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Hip dysplasia

What is meant by hip dysplasia?

Hip dysplasia or developmental dysplasia of the hip (DDH) is a developmental disorder of the hip joint. The development of the human hip joint takes place in the womb. In the ideal case, an optimum shape and string connection forms which will enable a lifelong problem-free function. Unfortunately, both genetic and external factors can adversely affect the development, so that premature degeneration of the joint cartilage threatens.

Even if most hip dysplasias can be identified in new-born screening by ultrasound and treated appropriately, a hip dysplasia still remains in some patients.

Where there is evidence of hip dysplasia, an operation is therefore usually recommended to counter premature wearing of the hip and support normal development of the hip joint.

Two healthy hip joints of a 10-year-old girl are shown here. The so-called CE-angle or Centre Edge angle increases with advancing age. Determination of this, along with other angles, serves as a diagnostic tool in the decision of what treatment procedure or operations could be necessary. The CE-angle for children up to 13 years old should be greater than 20° and for adults greater than 25°. Patients with hip dysplasia have smaller values.

The hips of a 13-year-old boy with hip dysplasia in both hip joints are shown. The so-called acetabular coverage of the femoral head was improved on the left side significantly by a so called triple pelvic osteotomy. The CE angle improved accordingly.

Symptoms of hip dysplasia

Patients with hip dysplasia are often asymptomatic. However, groin and thigh pains often arise with gentle to medium-intensity activity. Where there are injuries to the labrum (frame of the joint socket) obstruction and “clicking”-phenomena can also occur.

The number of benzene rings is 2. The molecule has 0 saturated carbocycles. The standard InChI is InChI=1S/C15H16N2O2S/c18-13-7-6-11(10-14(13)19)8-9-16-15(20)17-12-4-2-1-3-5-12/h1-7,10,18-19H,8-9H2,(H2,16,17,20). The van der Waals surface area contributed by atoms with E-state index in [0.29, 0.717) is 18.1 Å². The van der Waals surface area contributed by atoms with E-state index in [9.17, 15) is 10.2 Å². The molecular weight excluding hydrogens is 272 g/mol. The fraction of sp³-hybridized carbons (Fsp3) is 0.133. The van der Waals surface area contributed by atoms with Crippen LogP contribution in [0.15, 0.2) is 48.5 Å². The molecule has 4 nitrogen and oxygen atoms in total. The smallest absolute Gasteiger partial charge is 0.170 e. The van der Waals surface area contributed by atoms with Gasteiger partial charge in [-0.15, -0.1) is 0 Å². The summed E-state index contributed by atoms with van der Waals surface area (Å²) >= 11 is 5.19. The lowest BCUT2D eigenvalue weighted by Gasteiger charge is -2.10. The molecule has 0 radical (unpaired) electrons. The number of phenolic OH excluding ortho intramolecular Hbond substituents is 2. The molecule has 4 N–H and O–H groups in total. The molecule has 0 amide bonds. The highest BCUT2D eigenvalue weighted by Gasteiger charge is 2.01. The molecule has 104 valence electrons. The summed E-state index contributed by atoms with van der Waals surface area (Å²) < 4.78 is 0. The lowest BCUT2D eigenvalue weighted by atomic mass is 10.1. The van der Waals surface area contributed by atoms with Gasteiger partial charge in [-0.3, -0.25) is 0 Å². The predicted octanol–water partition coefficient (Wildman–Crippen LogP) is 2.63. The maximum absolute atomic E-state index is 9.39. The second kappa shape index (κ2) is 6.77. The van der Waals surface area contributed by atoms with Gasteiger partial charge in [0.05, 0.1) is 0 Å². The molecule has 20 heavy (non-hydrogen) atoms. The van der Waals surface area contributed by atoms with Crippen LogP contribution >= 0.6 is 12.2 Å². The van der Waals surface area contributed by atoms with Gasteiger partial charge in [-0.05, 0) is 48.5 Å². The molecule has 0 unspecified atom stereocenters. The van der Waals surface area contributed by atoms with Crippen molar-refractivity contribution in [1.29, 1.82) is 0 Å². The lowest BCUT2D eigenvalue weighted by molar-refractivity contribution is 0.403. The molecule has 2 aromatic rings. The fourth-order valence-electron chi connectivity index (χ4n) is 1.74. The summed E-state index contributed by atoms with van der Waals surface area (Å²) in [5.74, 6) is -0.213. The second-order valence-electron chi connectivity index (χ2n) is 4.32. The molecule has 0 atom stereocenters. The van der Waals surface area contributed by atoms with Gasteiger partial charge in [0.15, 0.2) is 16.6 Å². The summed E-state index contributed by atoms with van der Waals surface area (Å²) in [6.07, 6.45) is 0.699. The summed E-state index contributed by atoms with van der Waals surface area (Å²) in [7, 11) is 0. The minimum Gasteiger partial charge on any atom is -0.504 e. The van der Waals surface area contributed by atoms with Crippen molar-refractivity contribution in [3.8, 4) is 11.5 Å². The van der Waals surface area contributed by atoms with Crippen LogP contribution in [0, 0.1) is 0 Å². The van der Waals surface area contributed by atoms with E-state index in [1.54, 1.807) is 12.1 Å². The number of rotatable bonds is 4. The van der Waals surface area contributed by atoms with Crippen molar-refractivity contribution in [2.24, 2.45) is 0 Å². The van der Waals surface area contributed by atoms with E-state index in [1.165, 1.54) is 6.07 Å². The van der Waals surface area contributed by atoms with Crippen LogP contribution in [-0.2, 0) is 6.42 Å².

Hip dysplasia operations

Because of the short socket, there can be an overload of the joint at the edge of the socket. Shearing forces arise because of the pull of the muscles and the inclination of the socket, which exacerbate the situation and cause cartilage damage.

The aim of surgical treatment is to increase the contact surface of the hip joint, relax the capsule and the muscles and improve the cantilever effect to prevent joint instability and arthritis.

Particularly in infants and young children, the re-establishment of normal hip geometry can be the pre-requisite for promoting healthy reconstruction, ameliorating symptoms and improving the quality of life. In very severe cases, the aim of the operation can also be to delay the time at which an artificial hip replacement will be needed.

Whilst there are no operative procedures available for infants, operations on the bone represent the standard procedure in children older than 2 years. There are numerous surgical procedures which depend on the severity of the dysplasia, appearance of the hip joint, accompanying disorders and experience of the surgeon.

Pelvic osteotomies

The socket (acetabulum) is reconstructed in pelvic osteotomy. They correct the insufficient acetabular coverage of the femoral head. To strengthen the osteotomy, wires or screws are fitted to the bones in the operation to secure the new position.

In severe cases, it can be necessary to also carry out an osteotomy on the femur.


The illustration shows a 4-year-old child with a hip dysplasia who has been treated with a so-called acetabuloplasty. In this, the roof of the socket is pulled downwards, and the cavity created is filled with bone. This type of pelvic osteotomy does not usually require wires or screws for fixing.


The illustration shows a 6-year-old boy with a severe deformation of the left femoral head caused by an avascular necrosis of the femoral head (Legg-Calve Perthes Disease). To correct the acetabular coverage of the femoral head (containment), a Salter pelvic osteotomy and a repositioning osteotomy of the femur were carried out.

Post-operative immobilisation

After surgery, it is often necessary to immobilise the patient. Previously, this was primarily done with a Spica cast (pelvis-leg plaster cast) which led however, to a significant restriction in the quality of life and to hygiene and skin problems. Today, modern positioning systems are used which offer soft bedding with the same stability. Hygiene and early functional treatment can be much better managed by this as well.

The positioning system is individually made in advance by the orthopaedic technicians we work with so that immobilisation treatment can begin immediately post-operatively.



The pictures show the process of adjusting the positioning recesses to immediate post-operative application.


Along with my work as Senior Consultant at the University Hospital in Linz, I run my “Wahlarzt” [elective doctor] surgeries in Linz and Vienna. I will be pleased to give you comprehensive advice there.

Marienkrankenhaus Soest

Chefarzt Orthopädie & Unfallchirurgie
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